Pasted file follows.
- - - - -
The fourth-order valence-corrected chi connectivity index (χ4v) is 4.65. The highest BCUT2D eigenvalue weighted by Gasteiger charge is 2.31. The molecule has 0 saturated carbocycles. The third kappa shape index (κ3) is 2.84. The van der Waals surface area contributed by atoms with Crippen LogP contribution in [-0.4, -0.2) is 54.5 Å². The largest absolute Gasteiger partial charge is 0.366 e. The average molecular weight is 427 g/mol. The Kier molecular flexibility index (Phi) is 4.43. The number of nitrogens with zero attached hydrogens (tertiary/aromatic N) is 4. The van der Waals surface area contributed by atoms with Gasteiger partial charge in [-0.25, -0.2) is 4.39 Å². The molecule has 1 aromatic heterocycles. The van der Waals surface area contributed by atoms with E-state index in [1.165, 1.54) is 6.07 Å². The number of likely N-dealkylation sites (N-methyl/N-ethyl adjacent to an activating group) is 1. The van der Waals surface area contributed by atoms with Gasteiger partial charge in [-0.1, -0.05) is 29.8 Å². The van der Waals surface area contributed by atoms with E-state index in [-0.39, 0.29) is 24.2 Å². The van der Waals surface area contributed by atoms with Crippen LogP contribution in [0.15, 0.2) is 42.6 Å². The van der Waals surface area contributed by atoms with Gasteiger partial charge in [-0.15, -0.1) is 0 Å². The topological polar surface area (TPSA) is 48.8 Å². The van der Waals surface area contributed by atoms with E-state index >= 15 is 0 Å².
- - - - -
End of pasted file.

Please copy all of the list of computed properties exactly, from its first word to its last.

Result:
The fourth-order valence-corrected chi connectivity index (χ4v) is 4.65. The highest BCUT2D eigenvalue weighted by Gasteiger charge is 2.31. The molecule has 0 saturated carbocycles. The third kappa shape index (κ3) is 2.84. The van der Waals surface area contributed by atoms with Crippen LogP contribution in [-0.4, -0.2) is 54.5 Å². The largest absolute Gasteiger partial charge is 0.366 e. The average molecular weight is 427 g/mol. The Kier molecular flexibility index (Phi) is 4.43. The number of nitrogens with zero attached hydrogens (tertiary/aromatic N) is 4. The van der Waals surface area contributed by atoms with Gasteiger partial charge in [-0.25, -0.2) is 4.39 Å². The molecule has 1 aromatic heterocycles. The van der Waals surface area contributed by atoms with E-state index in [1.165, 1.54) is 6.07 Å². The number of likely N-dealkylation sites (N-methyl/N-ethyl adjacent to an activating group) is 1. The van der Waals surface area contributed by atoms with Gasteiger partial charge in [-0.1, -0.05) is 29.8 Å². The van der Waals surface area contributed by atoms with E-state index in [-0.39, 0.29) is 24.2 Å². The van der Waals surface area contributed by atoms with Crippen LogP contribution in [0.15, 0.2) is 42.6 Å². The van der Waals surface area contributed by atoms with Gasteiger partial charge in [-0.15, -0.1) is 0 Å². The topological polar surface area (TPSA) is 48.8 Å². The van der Waals surface area contributed by atoms with E-state index >= 15 is 0 Å².